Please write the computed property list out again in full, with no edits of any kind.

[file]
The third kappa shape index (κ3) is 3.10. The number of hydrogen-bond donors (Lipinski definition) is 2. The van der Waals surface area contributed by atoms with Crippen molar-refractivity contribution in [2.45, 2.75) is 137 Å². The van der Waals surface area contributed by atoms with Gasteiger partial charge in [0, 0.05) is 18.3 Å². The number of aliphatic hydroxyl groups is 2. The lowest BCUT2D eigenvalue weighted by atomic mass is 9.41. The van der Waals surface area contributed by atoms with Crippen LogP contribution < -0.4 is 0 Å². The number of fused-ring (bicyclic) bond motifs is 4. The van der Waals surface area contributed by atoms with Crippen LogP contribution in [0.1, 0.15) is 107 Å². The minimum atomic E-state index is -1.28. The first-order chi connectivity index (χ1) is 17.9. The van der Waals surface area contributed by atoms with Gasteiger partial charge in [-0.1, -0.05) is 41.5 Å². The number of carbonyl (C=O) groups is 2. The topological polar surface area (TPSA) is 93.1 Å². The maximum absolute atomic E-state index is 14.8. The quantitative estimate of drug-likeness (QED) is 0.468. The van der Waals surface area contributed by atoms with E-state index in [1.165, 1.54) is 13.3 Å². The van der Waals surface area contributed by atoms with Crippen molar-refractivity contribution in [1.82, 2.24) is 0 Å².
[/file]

The third kappa shape index (κ3) is 3.10. The number of hydrogen-bond donors (Lipinski definition) is 2. The van der Waals surface area contributed by atoms with Crippen molar-refractivity contribution in [2.45, 2.75) is 137 Å². The van der Waals surface area contributed by atoms with Gasteiger partial charge in [0, 0.05) is 18.3 Å². The number of aliphatic hydroxyl groups is 2. The lowest BCUT2D eigenvalue weighted by atomic mass is 9.41. The van der Waals surface area contributed by atoms with Crippen LogP contribution < -0.4 is 0 Å². The number of fused-ring (bicyclic) bond motifs is 4. The van der Waals surface area contributed by atoms with Crippen LogP contribution in [0.1, 0.15) is 107 Å². The minimum atomic E-state index is -1.28. The first-order chi connectivity index (χ1) is 17.9. The van der Waals surface area contributed by atoms with Gasteiger partial charge in [-0.1, -0.05) is 41.5 Å². The number of carbonyl (C=O) groups is 2. The topological polar surface area (TPSA) is 93.1 Å². The maximum absolute atomic E-state index is 14.8. The quantitative estimate of drug-likeness (QED) is 0.468. The van der Waals surface area contributed by atoms with E-state index in [1.165, 1.54) is 13.3 Å². The van der Waals surface area contributed by atoms with Crippen molar-refractivity contribution in [1.82, 2.24) is 0 Å².